Sarkozy backs EU treaty with reform debate

24th May 2005, Comments 0 comments

POITIERS, France, May 24 (AFP) - Star of the French right and presidential hopeful, Nicolas Sarkozy is putting his political weight behind the EU constitution for Sunday's referendum - but with a message that sets him sharply at odds with President Jacques Chirac and other "yes" campaigners.

POITIERS, France, May 24 (AFP) - Star of the French right and presidential hopeful, Nicolas Sarkozy is putting his political weight behind the EU constitution for Sunday's referendum - but with a message that sets him sharply at odds with President Jacques Chirac and other "yes" campaigners.  

Far from arguing that the constitution will safeguard France's generous welfare state from the dangers of globalisation, Sarkozy says it is the French social model itself which is breaking down and needs the impetus of European integration in order to reform.  

The avowedly liberal rhetoric of the 50-year-old former finance minister, who now heads Chirac's Union for a Popular Movement (UMP) party, has angered some other leaders of the flagging "yes" campaign who feel he will scare wavering voters into rejecting the constitution.  

But with more opinion polls pointing to a shock victory for the "no" camp on Sunday, Sarkozy's supporters hope that by taking a radically different line he can be spared the political damage destined for other supporters of the constitution on both left and right.  

Pugnacious and provocative, Sarkozy was in full form at a rally of some 2,000 party faithful Monday night in which he appeared alongside Prime Minister Jean-Pierre Raffarin.  

Raffarin, who is widely expected to leave office next week whatever the outcome of the referendum, was given an affectionate welcome in his political heartland of Poitou, in central France, but it was the UMP president who had the audience on its feet.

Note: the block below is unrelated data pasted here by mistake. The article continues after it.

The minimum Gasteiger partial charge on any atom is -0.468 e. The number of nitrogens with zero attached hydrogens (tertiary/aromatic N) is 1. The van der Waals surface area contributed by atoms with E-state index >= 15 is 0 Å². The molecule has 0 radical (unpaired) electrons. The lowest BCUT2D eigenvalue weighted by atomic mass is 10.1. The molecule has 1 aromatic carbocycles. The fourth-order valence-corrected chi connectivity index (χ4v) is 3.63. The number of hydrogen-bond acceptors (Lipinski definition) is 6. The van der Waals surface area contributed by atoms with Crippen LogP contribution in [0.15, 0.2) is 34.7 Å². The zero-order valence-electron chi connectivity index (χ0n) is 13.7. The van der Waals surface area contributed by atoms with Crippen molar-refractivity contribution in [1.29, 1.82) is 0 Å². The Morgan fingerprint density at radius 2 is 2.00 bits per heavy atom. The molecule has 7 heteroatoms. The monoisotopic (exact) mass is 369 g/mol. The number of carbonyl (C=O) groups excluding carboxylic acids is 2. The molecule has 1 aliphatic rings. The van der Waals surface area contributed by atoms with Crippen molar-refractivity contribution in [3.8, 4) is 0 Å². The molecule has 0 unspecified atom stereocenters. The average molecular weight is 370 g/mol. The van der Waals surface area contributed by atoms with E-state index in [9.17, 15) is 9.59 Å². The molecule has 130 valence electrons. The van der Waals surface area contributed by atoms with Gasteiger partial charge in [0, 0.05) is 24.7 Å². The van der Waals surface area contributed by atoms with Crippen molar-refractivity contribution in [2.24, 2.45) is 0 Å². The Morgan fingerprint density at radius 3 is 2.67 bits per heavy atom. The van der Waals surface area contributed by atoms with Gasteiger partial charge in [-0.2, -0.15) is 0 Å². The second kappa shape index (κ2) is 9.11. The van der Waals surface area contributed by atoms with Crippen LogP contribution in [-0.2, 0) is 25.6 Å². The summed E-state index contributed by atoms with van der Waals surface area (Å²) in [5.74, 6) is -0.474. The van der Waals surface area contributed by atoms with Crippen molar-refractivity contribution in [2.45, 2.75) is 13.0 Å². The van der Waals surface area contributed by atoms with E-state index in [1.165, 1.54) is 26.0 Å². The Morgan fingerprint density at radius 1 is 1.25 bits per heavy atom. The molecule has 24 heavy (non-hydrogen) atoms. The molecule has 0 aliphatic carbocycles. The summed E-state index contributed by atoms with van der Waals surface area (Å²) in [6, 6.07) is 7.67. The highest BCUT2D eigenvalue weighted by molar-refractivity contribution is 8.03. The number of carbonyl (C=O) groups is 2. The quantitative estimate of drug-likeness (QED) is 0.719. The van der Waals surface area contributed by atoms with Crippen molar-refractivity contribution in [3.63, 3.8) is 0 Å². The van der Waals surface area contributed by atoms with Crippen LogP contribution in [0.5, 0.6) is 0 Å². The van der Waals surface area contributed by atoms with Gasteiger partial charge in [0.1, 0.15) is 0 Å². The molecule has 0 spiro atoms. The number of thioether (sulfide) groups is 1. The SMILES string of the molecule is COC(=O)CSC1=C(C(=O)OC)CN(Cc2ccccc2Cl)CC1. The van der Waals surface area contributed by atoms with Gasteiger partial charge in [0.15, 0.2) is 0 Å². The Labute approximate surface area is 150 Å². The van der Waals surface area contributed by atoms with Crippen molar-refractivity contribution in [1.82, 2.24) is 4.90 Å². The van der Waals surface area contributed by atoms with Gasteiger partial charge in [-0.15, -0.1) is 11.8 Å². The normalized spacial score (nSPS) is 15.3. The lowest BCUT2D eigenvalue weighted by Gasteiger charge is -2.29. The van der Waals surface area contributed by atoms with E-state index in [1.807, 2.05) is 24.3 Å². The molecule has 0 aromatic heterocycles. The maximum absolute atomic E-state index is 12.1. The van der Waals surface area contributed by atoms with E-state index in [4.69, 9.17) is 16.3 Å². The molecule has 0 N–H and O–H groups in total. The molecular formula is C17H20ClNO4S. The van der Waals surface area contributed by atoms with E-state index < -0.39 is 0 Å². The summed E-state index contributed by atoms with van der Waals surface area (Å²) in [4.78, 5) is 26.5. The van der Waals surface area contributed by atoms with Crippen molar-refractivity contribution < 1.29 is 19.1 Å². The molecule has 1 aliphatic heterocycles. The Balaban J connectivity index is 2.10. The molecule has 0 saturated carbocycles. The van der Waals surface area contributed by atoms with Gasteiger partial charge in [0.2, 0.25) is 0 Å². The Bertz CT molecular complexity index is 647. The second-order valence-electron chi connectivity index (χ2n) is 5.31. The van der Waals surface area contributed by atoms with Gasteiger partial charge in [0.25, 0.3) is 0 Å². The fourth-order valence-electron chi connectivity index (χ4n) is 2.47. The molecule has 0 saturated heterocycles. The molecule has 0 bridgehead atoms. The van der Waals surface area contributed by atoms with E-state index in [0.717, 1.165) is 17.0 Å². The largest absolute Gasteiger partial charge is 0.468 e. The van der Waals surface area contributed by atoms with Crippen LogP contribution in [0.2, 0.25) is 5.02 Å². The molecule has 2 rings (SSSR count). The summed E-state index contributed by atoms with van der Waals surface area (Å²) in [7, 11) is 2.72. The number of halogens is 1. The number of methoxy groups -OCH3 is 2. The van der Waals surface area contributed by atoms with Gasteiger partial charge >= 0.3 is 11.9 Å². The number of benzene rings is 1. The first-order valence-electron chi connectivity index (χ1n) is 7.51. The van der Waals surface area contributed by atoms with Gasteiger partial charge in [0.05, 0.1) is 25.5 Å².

Ridiculing the ad hoc coalition that backs a "no" vote on Sunday, Sarkozy set off hoots of derision as he listed the names of the National Front's Jean-Marie Le Pen, Communist leader Marie-George Buffet, Trotskyite Olivier Besancenot and the Socialist ex-prime minister Laurent Fabius.  

"They can't even shake each others' hands ... If you vote 'yes' at least you know what you are getting. But the 'no' supporters are incapable of agreeing on the tiniest amendment to the constitution. They say it is worth nothing, but they propose nothing instead. That way leads nowhere," Sarkozy said.  

He drew applause with a savage attack on the Communists, who were "complicit in the wall of shame, in a dictatorship over 80 million Europeans, and yet who now dare to explain to us what will be best for a Europe of peace. That I cannot accept."  

But it was on France's social model - the central issue of the referendum campaign - that Sarkozy was at his most cutting, sharply disagreeing with the consensus view that it is an example to the world to be preserved intact.  

"What is the best social model in the world? It is the one that ensures everyone has a job. And yet in France for 25 years we have been unable to escape from a situation in which we have far more jobless than other countries," he said.  

France currently has 10.2 percent unemployment, compared to half that in Britain.  

Attacking the prevailing spirits of "welfarism, egalitarianism and levelling-down," he called for a "yes" vote Sunday "for one simple reason - because we want Europe to move, to change, to innovate. We want Europe to be a synonym for reform - not inertia."  

"The French can all see that in Europe there are countries that are advancing like Britain and Spain, and there are countries in difficulty like Germany. We have to analyse the situation and draw the consequences," he said.    

Sarkozy's right-wing argumentation sets him far apart from Chirac - his possible rival in the 2007 presidential election - who two weeks ago said the European constitution was inspired by the French revolution. It also provides a strong case for "no" campaigners, who see his liberal ideas as a red rag.  

But inside the UMP - which he took over six months ago and is fast refashioning into a loyalist Sarkozy machine - there is little doubt that he has chosen the right path.  

"If the 'no' wins on Sunday, then a lot of politicians will be seriously weakened - including Chirac. But Sarkozy will be relatively unscathed. He will see it as another reason to continue the fight, and he has a party united behind him," said Thomas Porchet, head of the Poitou UMP's youth section.

 

© AFP

Subject: French News

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